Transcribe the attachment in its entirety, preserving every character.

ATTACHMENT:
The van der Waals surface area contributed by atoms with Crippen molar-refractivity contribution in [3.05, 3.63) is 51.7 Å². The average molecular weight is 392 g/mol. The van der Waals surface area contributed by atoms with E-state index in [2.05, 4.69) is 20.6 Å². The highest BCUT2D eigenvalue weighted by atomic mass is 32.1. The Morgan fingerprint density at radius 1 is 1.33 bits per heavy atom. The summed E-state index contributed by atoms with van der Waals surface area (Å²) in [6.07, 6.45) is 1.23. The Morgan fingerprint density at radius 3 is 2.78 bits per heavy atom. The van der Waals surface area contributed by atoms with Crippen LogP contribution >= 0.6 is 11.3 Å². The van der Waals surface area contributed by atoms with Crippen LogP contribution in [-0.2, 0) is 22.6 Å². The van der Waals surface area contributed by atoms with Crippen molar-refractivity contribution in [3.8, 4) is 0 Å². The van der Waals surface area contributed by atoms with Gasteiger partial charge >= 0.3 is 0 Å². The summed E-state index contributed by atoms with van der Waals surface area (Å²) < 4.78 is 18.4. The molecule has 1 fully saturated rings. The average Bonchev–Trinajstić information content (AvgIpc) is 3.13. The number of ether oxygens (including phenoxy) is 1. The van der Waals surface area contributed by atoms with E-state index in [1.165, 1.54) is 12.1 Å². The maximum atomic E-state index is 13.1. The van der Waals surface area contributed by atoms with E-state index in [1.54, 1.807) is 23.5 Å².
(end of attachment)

The van der Waals surface area contributed by atoms with Crippen molar-refractivity contribution in [3.05, 3.63) is 51.7 Å². The average molecular weight is 392 g/mol. The van der Waals surface area contributed by atoms with E-state index in [2.05, 4.69) is 20.6 Å². The highest BCUT2D eigenvalue weighted by atomic mass is 32.1. The Morgan fingerprint density at radius 1 is 1.33 bits per heavy atom. The summed E-state index contributed by atoms with van der Waals surface area (Å²) in [6.07, 6.45) is 1.23. The Morgan fingerprint density at radius 3 is 2.78 bits per heavy atom. The van der Waals surface area contributed by atoms with Crippen LogP contribution >= 0.6 is 11.3 Å². The van der Waals surface area contributed by atoms with Crippen LogP contribution in [-0.2, 0) is 22.6 Å². The van der Waals surface area contributed by atoms with Crippen molar-refractivity contribution in [3.8, 4) is 0 Å². The van der Waals surface area contributed by atoms with Gasteiger partial charge >= 0.3 is 0 Å². The summed E-state index contributed by atoms with van der Waals surface area (Å²) < 4.78 is 18.4. The molecule has 1 fully saturated rings. The average Bonchev–Trinajstić information content (AvgIpc) is 3.13. The number of ether oxygens (including phenoxy) is 1. The van der Waals surface area contributed by atoms with E-state index in [1.165, 1.54) is 12.1 Å². The maximum atomic E-state index is 13.1. The van der Waals surface area contributed by atoms with E-state index in [1.54, 1.807) is 23.5 Å².